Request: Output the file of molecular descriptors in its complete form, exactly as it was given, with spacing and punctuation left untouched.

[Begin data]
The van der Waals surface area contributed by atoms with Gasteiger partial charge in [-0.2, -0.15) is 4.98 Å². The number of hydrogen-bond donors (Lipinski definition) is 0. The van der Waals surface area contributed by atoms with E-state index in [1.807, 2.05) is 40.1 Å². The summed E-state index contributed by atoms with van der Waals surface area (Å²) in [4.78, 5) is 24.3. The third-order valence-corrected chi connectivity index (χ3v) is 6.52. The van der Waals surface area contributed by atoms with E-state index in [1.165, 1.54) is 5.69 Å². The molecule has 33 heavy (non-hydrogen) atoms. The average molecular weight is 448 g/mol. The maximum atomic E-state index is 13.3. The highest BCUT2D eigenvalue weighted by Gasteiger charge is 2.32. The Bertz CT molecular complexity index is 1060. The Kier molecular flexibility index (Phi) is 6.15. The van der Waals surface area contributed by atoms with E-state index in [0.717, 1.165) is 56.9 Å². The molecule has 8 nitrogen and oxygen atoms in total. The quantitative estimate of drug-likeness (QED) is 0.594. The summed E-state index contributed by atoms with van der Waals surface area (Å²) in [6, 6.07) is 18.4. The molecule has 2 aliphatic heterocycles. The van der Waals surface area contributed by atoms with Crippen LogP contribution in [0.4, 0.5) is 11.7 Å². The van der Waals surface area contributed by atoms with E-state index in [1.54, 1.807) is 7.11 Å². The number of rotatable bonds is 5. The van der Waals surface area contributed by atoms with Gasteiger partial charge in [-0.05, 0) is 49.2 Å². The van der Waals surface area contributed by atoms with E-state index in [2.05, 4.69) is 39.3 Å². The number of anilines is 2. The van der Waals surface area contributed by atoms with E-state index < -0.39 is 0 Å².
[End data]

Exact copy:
The van der Waals surface area contributed by atoms with Gasteiger partial charge in [-0.2, -0.15) is 4.98 Å². The number of hydrogen-bond donors (Lipinski definition) is 0. The van der Waals surface area contributed by atoms with E-state index in [1.807, 2.05) is 40.1 Å². The summed E-state index contributed by atoms with van der Waals surface area (Å²) in [4.78, 5) is 24.3. The third-order valence-corrected chi connectivity index (χ3v) is 6.52. The van der Waals surface area contributed by atoms with E-state index in [1.165, 1.54) is 5.69 Å². The molecule has 33 heavy (non-hydrogen) atoms. The average molecular weight is 448 g/mol. The maximum atomic E-state index is 13.3. The highest BCUT2D eigenvalue weighted by Gasteiger charge is 2.32. The Bertz CT molecular complexity index is 1060. The Kier molecular flexibility index (Phi) is 6.15. The van der Waals surface area contributed by atoms with E-state index in [0.717, 1.165) is 56.9 Å². The molecule has 8 nitrogen and oxygen atoms in total. The quantitative estimate of drug-likeness (QED) is 0.594. The summed E-state index contributed by atoms with van der Waals surface area (Å²) in [6, 6.07) is 18.4. The molecule has 2 aliphatic heterocycles. The van der Waals surface area contributed by atoms with Crippen LogP contribution in [0.4, 0.5) is 11.7 Å². The van der Waals surface area contributed by atoms with E-state index in [1.54, 1.807) is 7.11 Å². The number of rotatable bonds is 5. The van der Waals surface area contributed by atoms with Gasteiger partial charge in [-0.05, 0) is 49.2 Å². The van der Waals surface area contributed by atoms with E-state index in [2.05, 4.69) is 39.3 Å². The number of anilines is 2. The van der Waals surface area contributed by atoms with E-state index < -0.39 is 0 Å².